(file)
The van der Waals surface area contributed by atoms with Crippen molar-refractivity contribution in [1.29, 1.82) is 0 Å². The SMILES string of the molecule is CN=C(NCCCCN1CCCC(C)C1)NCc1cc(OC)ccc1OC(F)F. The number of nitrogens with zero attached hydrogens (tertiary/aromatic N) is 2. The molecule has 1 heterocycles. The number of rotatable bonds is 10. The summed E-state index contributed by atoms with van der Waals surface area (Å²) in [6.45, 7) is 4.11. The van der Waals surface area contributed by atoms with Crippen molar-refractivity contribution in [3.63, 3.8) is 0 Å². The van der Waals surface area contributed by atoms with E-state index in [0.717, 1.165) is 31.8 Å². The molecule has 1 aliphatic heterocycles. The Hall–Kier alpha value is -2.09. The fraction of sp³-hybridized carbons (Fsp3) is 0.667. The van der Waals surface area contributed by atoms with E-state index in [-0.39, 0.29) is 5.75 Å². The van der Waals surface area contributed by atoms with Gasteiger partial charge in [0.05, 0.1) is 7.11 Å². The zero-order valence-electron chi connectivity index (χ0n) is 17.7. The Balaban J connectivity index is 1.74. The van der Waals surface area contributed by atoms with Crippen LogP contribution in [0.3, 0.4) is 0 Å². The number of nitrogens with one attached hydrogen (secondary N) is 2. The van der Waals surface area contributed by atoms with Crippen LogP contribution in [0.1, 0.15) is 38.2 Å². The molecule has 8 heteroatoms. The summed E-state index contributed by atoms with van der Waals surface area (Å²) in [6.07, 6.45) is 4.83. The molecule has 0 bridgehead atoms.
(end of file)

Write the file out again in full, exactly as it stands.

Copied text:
The van der Waals surface area contributed by atoms with Crippen molar-refractivity contribution in [1.29, 1.82) is 0 Å². The SMILES string of the molecule is CN=C(NCCCCN1CCCC(C)C1)NCc1cc(OC)ccc1OC(F)F. The number of nitrogens with zero attached hydrogens (tertiary/aromatic N) is 2. The molecule has 1 heterocycles. The number of rotatable bonds is 10. The summed E-state index contributed by atoms with van der Waals surface area (Å²) in [6.45, 7) is 4.11. The van der Waals surface area contributed by atoms with Crippen molar-refractivity contribution in [3.63, 3.8) is 0 Å². The van der Waals surface area contributed by atoms with E-state index in [0.717, 1.165) is 31.8 Å². The molecule has 1 aliphatic heterocycles. The Hall–Kier alpha value is -2.09. The fraction of sp³-hybridized carbons (Fsp3) is 0.667. The van der Waals surface area contributed by atoms with E-state index in [-0.39, 0.29) is 5.75 Å². The van der Waals surface area contributed by atoms with Gasteiger partial charge in [0.05, 0.1) is 7.11 Å². The zero-order valence-electron chi connectivity index (χ0n) is 17.7. The Balaban J connectivity index is 1.74. The van der Waals surface area contributed by atoms with Crippen LogP contribution in [0.3, 0.4) is 0 Å². The number of nitrogens with one attached hydrogen (secondary N) is 2. The van der Waals surface area contributed by atoms with Crippen LogP contribution in [0.1, 0.15) is 38.2 Å². The molecule has 8 heteroatoms. The summed E-state index contributed by atoms with van der Waals surface area (Å²) in [6.07, 6.45) is 4.83. The molecule has 0 bridgehead atoms.